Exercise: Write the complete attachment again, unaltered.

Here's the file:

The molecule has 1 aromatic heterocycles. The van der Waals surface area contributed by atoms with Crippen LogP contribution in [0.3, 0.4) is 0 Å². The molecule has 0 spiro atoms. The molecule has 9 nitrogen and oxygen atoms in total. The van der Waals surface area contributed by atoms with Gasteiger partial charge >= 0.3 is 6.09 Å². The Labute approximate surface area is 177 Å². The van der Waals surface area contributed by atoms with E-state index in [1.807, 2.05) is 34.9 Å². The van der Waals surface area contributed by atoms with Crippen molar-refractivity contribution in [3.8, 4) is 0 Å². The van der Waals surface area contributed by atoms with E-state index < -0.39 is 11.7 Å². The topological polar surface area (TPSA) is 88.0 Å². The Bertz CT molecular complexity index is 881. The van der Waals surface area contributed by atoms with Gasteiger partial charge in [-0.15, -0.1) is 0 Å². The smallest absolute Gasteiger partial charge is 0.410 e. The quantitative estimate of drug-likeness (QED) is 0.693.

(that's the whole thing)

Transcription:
The molecule has 1 aromatic heterocycles. The van der Waals surface area contributed by atoms with Crippen LogP contribution in [0.3, 0.4) is 0 Å². The molecule has 0 spiro atoms. The molecule has 9 nitrogen and oxygen atoms in total. The van der Waals surface area contributed by atoms with Gasteiger partial charge >= 0.3 is 6.09 Å². The Labute approximate surface area is 177 Å². The van der Waals surface area contributed by atoms with E-state index in [1.807, 2.05) is 34.9 Å². The van der Waals surface area contributed by atoms with Crippen molar-refractivity contribution in [3.8, 4) is 0 Å². The van der Waals surface area contributed by atoms with E-state index < -0.39 is 11.7 Å². The topological polar surface area (TPSA) is 88.0 Å². The Bertz CT molecular complexity index is 881. The van der Waals surface area contributed by atoms with Gasteiger partial charge in [-0.15, -0.1) is 0 Å². The smallest absolute Gasteiger partial charge is 0.410 e. The quantitative estimate of drug-likeness (QED) is 0.693.